The Federal Capital Territory Internal Revenue Service (FCT-IRS) has canvassed for individual and cooperate organizations to respectively file their tax returns by March 31 and January 31 in its bid to meet up with the N200 billion revenue target for the year.
Haruna Abdullah, FCT-IRS Acting Chairman said this during the week while leading the tax sensitization drive on Tuesday, in Abuja to create awareness on the existence of the body, according to NAN.
The chairman also disclosed that FCT-IRS has a call centre that helps in addressing challenges such as language barrier which could arise in the process of tax collection.
What they are saying
Abdullahi said that the exercise was targeted at enlightening the public on their civic responsibilities to file in their annual tax returns and pay taxes as and when due.
He said, “From today, quite a number of people will know that FCT-IRS has come to stay and it is providing very important national service. We will also educate people on their responsibilities to file their tax returns and pay tax. We expect individuals to file their tax returns by March 31, while corporate organizations should do so by January 31.
“What we are doing today is to create awareness so that more people can file in their tax returns, pay their taxes geared towards hitting our over N200 billion target for 2022. We noticed that some people do not understand their responsibilities, that is why we are doing the enlightenment to get them to know their responsibilities or be sanctioned by the law.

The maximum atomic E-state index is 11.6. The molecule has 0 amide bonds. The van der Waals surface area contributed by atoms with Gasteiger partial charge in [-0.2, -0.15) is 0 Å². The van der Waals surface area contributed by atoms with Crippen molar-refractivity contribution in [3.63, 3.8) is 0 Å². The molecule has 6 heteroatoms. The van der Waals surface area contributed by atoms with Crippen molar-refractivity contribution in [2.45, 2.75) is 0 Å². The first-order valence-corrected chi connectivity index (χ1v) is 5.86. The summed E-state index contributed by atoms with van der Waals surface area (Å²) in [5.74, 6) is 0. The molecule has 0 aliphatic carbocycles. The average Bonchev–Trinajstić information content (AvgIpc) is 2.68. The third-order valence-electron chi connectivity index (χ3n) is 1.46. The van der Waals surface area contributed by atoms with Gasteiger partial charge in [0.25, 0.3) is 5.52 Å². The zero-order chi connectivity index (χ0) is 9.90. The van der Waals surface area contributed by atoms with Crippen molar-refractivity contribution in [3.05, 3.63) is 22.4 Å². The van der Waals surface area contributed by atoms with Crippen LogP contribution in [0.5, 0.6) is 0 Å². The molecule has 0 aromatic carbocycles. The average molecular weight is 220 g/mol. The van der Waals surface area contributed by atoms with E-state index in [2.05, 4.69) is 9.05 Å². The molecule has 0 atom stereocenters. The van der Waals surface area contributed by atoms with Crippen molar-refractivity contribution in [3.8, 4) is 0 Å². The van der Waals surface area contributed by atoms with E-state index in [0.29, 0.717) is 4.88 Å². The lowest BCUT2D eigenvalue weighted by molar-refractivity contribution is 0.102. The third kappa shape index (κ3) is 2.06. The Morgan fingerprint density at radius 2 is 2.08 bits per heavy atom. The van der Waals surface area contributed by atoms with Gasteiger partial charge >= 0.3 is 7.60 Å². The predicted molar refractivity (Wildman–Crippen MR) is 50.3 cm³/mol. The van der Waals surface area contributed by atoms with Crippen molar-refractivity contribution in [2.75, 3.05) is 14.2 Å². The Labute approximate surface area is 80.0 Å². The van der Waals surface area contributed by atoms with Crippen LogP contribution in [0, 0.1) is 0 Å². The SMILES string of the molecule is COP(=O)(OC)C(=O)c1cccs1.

“Our intention is not to close down any business, but to encourage people to come up with more businesses as they exercise their civic responsibilities.”
Adding that every second week of January would be an enlightenment campaign week, Abdullahi said that the enlightenment campaign would be carried out in the six area councils of the FCT.
Also speaking on the solution to the language barrier, the chairman who disclosed that FCT-IRS has a call centre noted that different languages could be spoken at the call centre whilst also adding that most of its programs on radios were delivered in different languages.
“It is an issue at the management level and we are looking at ways to make it more efficient in addressing people who do not understand English.”